I wasn't joking when I said that buying my mom a Mac because it was easier was the worst mistake of my life. I've spent more time supporting her on the Mac (and all she does is browse the web and check email!!) than I ever thought possible. One really interesting data point -- when I got her Mac, it came with Classic. She understood Classic and I really didn't have to support her much. We upgraded to OS X because she heard (from her school technologist) that it was a much better, more stable version of Classic. Thus the nightmare. I'm tempted to dump OS X and go back to Classic for her, but I'm equally as tempted to just get her an XP box.
>> That, and that you're trying to teach her power-user features while
>> she's still a beginner.
Ug. While I agree that right clicks contain shortcuts to things, it is only a power-user feature because of Apple's insistence on having one mouse button. It's *much* easier to explain to a user "right click on this item" than it is "Control+Click on this item" because they can see two mouse buttons and get used to it, but they always have to hunt and peck for the key modifiers.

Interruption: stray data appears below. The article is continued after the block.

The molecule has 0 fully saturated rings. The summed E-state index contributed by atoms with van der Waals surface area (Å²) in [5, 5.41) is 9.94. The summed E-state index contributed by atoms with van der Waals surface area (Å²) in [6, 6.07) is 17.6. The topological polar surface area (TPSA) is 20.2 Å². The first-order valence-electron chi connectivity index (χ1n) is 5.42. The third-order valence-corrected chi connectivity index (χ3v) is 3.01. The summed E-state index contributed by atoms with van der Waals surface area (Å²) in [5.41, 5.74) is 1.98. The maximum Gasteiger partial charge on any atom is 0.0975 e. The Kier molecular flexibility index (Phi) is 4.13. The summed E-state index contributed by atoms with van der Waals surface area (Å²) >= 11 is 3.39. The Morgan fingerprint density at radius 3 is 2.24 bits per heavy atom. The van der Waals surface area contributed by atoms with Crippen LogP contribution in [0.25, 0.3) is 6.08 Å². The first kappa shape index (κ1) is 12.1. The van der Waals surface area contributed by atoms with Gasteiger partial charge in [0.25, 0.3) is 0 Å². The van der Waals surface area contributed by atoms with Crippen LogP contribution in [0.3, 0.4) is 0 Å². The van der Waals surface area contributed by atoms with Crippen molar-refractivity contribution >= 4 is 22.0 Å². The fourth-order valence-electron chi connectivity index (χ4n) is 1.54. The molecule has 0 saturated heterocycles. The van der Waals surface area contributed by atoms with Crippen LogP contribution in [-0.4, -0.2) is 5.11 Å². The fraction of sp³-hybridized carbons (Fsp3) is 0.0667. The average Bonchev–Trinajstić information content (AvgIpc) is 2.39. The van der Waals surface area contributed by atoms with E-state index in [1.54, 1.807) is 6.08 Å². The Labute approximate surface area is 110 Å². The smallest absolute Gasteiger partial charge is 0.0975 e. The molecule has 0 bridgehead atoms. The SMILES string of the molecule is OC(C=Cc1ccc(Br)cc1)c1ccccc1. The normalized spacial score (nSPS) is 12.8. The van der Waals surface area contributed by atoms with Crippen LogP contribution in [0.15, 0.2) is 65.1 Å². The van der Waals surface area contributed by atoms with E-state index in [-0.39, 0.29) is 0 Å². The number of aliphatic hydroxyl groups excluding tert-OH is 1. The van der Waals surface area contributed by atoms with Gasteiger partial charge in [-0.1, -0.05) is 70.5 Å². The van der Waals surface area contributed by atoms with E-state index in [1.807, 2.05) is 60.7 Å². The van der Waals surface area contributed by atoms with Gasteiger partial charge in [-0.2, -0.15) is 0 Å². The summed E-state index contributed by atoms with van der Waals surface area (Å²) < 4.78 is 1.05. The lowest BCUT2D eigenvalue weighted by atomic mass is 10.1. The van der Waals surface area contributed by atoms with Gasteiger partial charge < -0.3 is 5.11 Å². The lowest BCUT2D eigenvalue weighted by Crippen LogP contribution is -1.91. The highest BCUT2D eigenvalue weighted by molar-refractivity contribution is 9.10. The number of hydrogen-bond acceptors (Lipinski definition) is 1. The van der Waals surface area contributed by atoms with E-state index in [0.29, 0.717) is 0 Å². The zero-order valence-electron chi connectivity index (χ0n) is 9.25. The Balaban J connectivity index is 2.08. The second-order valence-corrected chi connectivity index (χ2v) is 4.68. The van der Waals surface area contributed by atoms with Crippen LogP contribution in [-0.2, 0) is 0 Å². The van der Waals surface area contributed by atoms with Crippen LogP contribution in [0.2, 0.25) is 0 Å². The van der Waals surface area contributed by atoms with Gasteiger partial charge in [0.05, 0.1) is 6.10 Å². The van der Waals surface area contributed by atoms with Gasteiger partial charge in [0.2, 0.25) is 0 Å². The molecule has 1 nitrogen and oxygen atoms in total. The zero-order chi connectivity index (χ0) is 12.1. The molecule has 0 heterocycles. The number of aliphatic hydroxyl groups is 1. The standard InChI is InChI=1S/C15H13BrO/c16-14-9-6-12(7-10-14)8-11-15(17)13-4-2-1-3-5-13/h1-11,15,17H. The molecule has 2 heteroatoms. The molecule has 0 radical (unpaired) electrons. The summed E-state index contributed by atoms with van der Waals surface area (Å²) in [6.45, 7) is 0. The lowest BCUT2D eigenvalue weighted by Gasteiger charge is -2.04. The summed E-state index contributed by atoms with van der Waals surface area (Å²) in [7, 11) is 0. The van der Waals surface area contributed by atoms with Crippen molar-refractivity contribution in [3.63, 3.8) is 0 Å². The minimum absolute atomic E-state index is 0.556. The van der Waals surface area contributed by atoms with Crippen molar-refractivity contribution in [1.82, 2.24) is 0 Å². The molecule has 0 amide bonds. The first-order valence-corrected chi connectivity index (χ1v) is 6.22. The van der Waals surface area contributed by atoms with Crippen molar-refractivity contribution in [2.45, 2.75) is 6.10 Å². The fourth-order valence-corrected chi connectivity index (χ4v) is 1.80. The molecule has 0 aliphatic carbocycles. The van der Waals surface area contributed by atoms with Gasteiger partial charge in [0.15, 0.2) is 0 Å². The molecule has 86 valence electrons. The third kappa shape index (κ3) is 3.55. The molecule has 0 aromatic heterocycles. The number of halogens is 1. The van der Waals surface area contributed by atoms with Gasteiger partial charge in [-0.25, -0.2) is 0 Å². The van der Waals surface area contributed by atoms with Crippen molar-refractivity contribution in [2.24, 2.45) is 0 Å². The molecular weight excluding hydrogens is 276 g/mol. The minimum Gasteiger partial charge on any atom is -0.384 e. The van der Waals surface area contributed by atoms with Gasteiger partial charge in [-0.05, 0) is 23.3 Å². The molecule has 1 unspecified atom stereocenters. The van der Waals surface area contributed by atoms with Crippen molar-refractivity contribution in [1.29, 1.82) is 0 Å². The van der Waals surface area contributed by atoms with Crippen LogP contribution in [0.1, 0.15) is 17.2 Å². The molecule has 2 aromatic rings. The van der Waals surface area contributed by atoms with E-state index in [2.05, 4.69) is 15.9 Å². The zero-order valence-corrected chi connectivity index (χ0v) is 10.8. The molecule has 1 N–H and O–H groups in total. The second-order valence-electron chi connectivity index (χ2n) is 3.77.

Btw, I HAD to teach her to use this because she doesn't always understand the menu bar, and she can't figure out how to eject a damned CD. Sadly, the Ctrl+Click->Eject trick was the *easiest* thing I could teach her.
>> Of course you and me, we're both programmers, so it's hard to get out of
>> our mind-set and try to look at all this from the outside, so I still
>> occasionally forget that my mental picture is fairly complete, while most
>> beginners don't *want* so much detail.
I agree with you here. Even with all the research into UI design that I do (both for work and for play), I still forget about some things being harder for people to understand -- especially when it comes to wording. Because I know the technical jargon, I tend to word things that way and baffle those less-savvy. :-P
|Uli Kusterer replies: ★
>> Sorry, but I do have a Mac myself, and I'm not doing blind diagnosis.
Just to clarify: with "blind" diagnosis (note the quotes) I meant the usual aspect of helping someone via phone: you're not seeing what they're doing
I suppose you've already tried just getting her a two-button USB mouse? Pretty much all PC mice work with Macs.
|Aaron Ballman writes:
I see what you mean about blind now, and you're right. Of course, I was stupid enough to turn on remote desktop access, so I could just do it for her. Then again, how is she expected to learn that way... ah... catch-22...
Shh! She might read what she's getting for Christmas! ;-)